Engaging with Key Constituents
Leaders who are new to a leadership role, new to the company, or recently promoted to a role of greater scope or complexity face significant challenges. Research shows that roughly 50% of newly hired executives quit or are fired within their first three years, and up to 40% of executives who change jobs or are promoted fail during their first 18 months.
To help ensure a greater probability of new leader success, the typical executive selection process places a premium on the demonstrated ability to get things done and the projected ability to make an immediate impact. While these are clearly positive attributes, an overreliance on an executive’s perceived natural ability to succeed often overshadows the reality that organizations are complex systems. Effective acclimation takes focus and deliberate attention.
One of the most important yet most often overlooked components of effective onboarding is the need to quickly gain focus and alignment with three important constituent groups – your boss, direct reports, and key stakeholders.
Engaging in critical conversations with each of these important constituents will help accelerate the acclimation process by providing insight into the culture, expectations of the role, and team dynamics. These conversations provide an efficient and effective mechanism for gaining insight into the unique and important nuances of situations and relationships. In addition, the exchange provides a foundation for clarifying and aligning your needs and expectations with the needs and expectations of your boss, your team, and your key stakeholders.
CRITICAL CONVERSATION: ENSURING ALIGNMENT WITH YOUR BOSS
When assuming a new role or joining a new team, it is important to create a solid foundation for success by clarifying expectations with your new boss. Essential areas of exploration and discussion include explicit and implicit expectations as well as communication preferences.
In addition, these early conversations provide insight into cultural norms and organizational context that provide clarity into not only what needs to get done but also how things get accomplished in this environment. Important components of the critical conversation to ensure alignment with your boss include:
Discuss mutual expectations
- What are top priorities for the first 90 days?
- From your boss’s perspective, what does the new leader’s “success” look like? How will “success” be measured?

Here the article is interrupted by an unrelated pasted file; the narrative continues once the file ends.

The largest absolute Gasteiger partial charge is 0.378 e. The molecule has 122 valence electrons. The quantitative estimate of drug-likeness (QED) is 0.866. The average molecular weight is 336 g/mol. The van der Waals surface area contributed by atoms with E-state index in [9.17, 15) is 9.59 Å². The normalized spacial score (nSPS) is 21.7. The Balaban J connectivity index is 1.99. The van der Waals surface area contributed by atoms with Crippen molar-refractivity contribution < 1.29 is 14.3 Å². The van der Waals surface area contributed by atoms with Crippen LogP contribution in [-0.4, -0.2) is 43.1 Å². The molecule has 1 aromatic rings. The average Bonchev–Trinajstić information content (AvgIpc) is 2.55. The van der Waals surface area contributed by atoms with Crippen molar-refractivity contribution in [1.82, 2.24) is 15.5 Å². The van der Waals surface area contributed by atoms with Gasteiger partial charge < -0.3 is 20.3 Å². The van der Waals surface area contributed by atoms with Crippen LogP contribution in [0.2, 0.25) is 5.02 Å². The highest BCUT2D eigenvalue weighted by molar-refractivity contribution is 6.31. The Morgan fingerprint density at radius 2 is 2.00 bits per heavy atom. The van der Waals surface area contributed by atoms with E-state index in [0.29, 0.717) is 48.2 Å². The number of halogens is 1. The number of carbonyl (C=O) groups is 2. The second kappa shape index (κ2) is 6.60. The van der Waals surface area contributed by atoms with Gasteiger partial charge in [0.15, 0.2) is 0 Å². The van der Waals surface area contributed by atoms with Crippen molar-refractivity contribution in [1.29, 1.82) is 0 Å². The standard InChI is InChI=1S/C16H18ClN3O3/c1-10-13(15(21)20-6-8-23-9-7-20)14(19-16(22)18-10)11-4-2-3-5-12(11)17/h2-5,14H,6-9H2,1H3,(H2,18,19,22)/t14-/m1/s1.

- From your view, what does “success” look like? What do you need from your boss to help you get there?
- What frequency and type of communication does the boss prefer? What do you prefer?
- How often will the new leader and boss meet 1:1 in the first 90 days? What are the main topics these meetings will cover?
- Are there any pet peeves or “hot buttons” that you think the other person should be aware of?
- Confirm the formal structure of the company, your new boss’ areas of responsibility, and the leadership team structure.
- Clarify any immediate questions about which tasks belong to you, which to the boss, which somewhere else.
- Which decisions are yours, the boss’s, or shared between the two?
- What types of decisions require approval, consulting, and/or are subject to veto?
- Who else is significantly involved in decision making?
- As a new leader, what do I need to understand about the company’s decision processes and how decisions get made?
- What are the current “hot issues” that I should know about? Where can I go to learn more, and/or gain greater perspective? (add to your stakeholder map)
- What do I need to be aware of or watch out for as I am learning the organization?
- Are there particular things that I need to do to avoid making a faux pas in this company’s culture?
Contributed by: Brian Clapp, Chief Operating Officer, CCI Consulting
Tune in next month for Part 2, ENGAGING WITH YOUR DIRECT REPORTS. To view previous blogs, click here.
Jackie Messersmith is President and CEO of Talent Management LLC. Talent Management provides consulting services to small to mid-size businesses to put a TOP™ performing company culture and talent strategy in place, and is the developer and distributor of Talent Snapshot®, an integrated, competency-based, “in the cloud” talent management solution. Jackie can be reached at 513-528-9700 or email@example.com.